SweetSpot: David Huff
September, 2, 2013
By David Schoenfield | ESPN.com
When the Oakland A's acquired Chris Young in the offseason from the Arizona Diamondbacks, it appeared Coco Crisp would be the odd man out in the Oakland outfield, or at least see his playing substantially reduced. While it was billed as a "four guys for three positions" type of arrangement along with Yoenis Cespedes and Josh Reddick, Young was viewed as the better defender in center field, and Cespedes and Reddick, Oakland's two best position players a year ago, weren't likely to sit too often.
It's not that Crisp was going to sit on the bench; after all, he put up a solid .259/.325/.418 line last year with 39 steals in 43 attempts. As a switch-hitter, he would help give Bob Melvin the platoon advantage no matter who would be pitching. But Crisp's crucial misplay against the Detroit Tigers in the American League Division Series cost the A's a victory, forcing a Game 5 confrontation against Justin Verlander that proved to be all Verlander, and Young's power potential would be intriguing to a club that relied on heavily on the home run in 2012.
Whatever the plan, it has worked out that Crisp has been the A's best outfielder, and their second-most valuable position player behind third baseman Josh Donaldson. With Cespedes, Reddick and Young all struggling at the plate, where would the A's be without Crisp? Not tied with the Rangers for the AL West lead. Just over a week ago, the A's looked like a team on the fall, at risk of losing its hold on the second wild card to the Indians or the Orioles or maybe the Yankees. Now they've won seven of eight and caught the Rangers in the standings for the first time since Aug. 9.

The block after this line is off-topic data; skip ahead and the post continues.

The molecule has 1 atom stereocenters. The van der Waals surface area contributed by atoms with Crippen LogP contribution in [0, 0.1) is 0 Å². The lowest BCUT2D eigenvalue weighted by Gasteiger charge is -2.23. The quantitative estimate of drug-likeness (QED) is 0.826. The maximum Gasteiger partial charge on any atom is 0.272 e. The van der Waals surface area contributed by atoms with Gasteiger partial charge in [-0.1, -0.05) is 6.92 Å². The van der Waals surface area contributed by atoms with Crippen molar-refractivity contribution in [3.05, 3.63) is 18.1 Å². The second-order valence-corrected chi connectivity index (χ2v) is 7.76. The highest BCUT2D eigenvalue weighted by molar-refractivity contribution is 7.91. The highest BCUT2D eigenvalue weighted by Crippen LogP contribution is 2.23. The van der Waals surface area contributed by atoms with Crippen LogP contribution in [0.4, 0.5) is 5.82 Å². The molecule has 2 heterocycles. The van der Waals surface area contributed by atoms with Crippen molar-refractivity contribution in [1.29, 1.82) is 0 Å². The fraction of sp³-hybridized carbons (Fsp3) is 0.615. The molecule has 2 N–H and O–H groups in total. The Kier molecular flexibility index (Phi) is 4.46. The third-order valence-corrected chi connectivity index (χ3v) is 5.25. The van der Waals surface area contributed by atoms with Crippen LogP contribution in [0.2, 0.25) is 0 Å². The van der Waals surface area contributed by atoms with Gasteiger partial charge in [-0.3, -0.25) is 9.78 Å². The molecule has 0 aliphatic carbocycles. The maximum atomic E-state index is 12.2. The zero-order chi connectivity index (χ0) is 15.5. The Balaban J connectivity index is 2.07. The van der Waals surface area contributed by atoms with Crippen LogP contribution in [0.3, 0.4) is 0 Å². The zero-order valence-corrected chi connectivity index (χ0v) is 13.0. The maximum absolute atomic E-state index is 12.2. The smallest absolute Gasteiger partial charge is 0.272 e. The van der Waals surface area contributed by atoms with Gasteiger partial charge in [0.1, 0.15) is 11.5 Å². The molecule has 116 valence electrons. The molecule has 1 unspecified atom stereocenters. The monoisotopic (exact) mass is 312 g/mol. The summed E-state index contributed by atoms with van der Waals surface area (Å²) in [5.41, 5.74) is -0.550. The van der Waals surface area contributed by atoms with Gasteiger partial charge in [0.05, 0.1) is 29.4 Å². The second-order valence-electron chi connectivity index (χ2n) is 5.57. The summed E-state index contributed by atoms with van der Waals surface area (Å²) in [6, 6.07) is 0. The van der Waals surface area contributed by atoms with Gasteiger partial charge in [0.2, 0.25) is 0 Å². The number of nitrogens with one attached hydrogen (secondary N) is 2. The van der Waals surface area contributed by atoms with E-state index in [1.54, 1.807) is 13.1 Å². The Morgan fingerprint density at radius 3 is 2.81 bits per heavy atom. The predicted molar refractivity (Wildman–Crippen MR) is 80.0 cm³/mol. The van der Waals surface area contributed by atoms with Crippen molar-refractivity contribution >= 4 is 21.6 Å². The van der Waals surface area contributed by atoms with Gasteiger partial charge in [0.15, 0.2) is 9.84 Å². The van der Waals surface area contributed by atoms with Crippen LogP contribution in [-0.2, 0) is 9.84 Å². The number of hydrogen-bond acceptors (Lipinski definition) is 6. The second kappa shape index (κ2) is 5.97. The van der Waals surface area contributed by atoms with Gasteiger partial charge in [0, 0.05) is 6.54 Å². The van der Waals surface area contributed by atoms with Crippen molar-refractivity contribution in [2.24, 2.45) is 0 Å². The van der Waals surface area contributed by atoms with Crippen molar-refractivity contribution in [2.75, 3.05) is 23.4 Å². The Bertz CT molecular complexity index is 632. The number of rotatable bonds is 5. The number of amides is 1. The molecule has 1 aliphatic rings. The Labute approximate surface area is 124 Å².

Cary Edmondson/USA TODAY SportsCoco Crisp has reason to celebrate, and so do the A's.
In the opener of a crucial three-game series in Oakland against the Texas Rangers, Crisp hit the go-ahead two-run homer in the fifth, hitting the left-field foul pole and upheld upon review, and the A's bullpen held on for the 4-2 victory. It was Crisp's career-high 17th home run, but maybe his power shouldn't be that big a surprise: He hit .281/.349/.511 in the second half last year with eight home runs. He has been hitting like this since last July.
Crisp was just one of Monday's surprise heroes -- players who usually fly under the radar but provide the contributions that push teams into the playoffs. Here are a few others:
It's not often that plans in March go smoothly all season. The A's outfield depth has paid off, maybe as Billy Beane intended, but sometimes alternate plans are needed -- like Ethier playing center field. I'm pretty sure that wasn't in Don Mattingly's playbook back in spring training. But playoff teams have stars and unsung heroes.